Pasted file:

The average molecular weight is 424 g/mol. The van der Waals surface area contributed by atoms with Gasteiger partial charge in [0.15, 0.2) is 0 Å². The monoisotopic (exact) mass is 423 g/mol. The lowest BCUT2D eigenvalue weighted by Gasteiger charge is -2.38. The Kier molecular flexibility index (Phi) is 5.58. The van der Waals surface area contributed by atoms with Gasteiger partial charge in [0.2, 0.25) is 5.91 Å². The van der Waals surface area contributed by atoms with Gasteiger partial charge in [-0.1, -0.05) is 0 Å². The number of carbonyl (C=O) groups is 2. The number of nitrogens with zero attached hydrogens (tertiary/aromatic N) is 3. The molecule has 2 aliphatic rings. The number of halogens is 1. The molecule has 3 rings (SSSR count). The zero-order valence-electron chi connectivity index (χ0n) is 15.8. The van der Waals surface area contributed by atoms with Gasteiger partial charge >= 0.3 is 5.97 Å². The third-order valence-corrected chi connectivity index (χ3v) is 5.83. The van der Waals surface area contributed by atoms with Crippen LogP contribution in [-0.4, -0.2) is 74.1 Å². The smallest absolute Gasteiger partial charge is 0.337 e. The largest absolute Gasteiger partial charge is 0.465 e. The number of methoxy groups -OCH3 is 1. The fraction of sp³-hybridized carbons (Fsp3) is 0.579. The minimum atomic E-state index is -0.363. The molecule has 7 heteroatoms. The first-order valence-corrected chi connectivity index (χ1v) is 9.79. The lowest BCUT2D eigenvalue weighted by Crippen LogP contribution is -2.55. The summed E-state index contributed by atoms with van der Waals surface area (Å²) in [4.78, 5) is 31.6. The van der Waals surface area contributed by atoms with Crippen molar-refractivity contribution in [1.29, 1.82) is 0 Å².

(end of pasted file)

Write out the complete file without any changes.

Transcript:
The average molecular weight is 424 g/mol. The van der Waals surface area contributed by atoms with Gasteiger partial charge in [0.15, 0.2) is 0 Å². The monoisotopic (exact) mass is 423 g/mol. The lowest BCUT2D eigenvalue weighted by Gasteiger charge is -2.38. The Kier molecular flexibility index (Phi) is 5.58. The van der Waals surface area contributed by atoms with Gasteiger partial charge in [0.2, 0.25) is 5.91 Å². The van der Waals surface area contributed by atoms with Gasteiger partial charge in [-0.1, -0.05) is 0 Å². The number of carbonyl (C=O) groups is 2. The number of nitrogens with zero attached hydrogens (tertiary/aromatic N) is 3. The molecule has 2 aliphatic rings. The number of halogens is 1. The molecule has 3 rings (SSSR count). The zero-order valence-electron chi connectivity index (χ0n) is 15.8. The van der Waals surface area contributed by atoms with Gasteiger partial charge >= 0.3 is 5.97 Å². The third-order valence-corrected chi connectivity index (χ3v) is 5.83. The van der Waals surface area contributed by atoms with Crippen LogP contribution in [-0.4, -0.2) is 74.1 Å². The smallest absolute Gasteiger partial charge is 0.337 e. The largest absolute Gasteiger partial charge is 0.465 e. The number of methoxy groups -OCH3 is 1. The fraction of sp³-hybridized carbons (Fsp3) is 0.579. The minimum atomic E-state index is -0.363. The molecule has 7 heteroatoms. The first-order valence-corrected chi connectivity index (χ1v) is 9.79. The lowest BCUT2D eigenvalue weighted by Crippen LogP contribution is -2.55. The summed E-state index contributed by atoms with van der Waals surface area (Å²) in [4.78, 5) is 31.6. The van der Waals surface area contributed by atoms with Crippen molar-refractivity contribution in [1.29, 1.82) is 0 Å².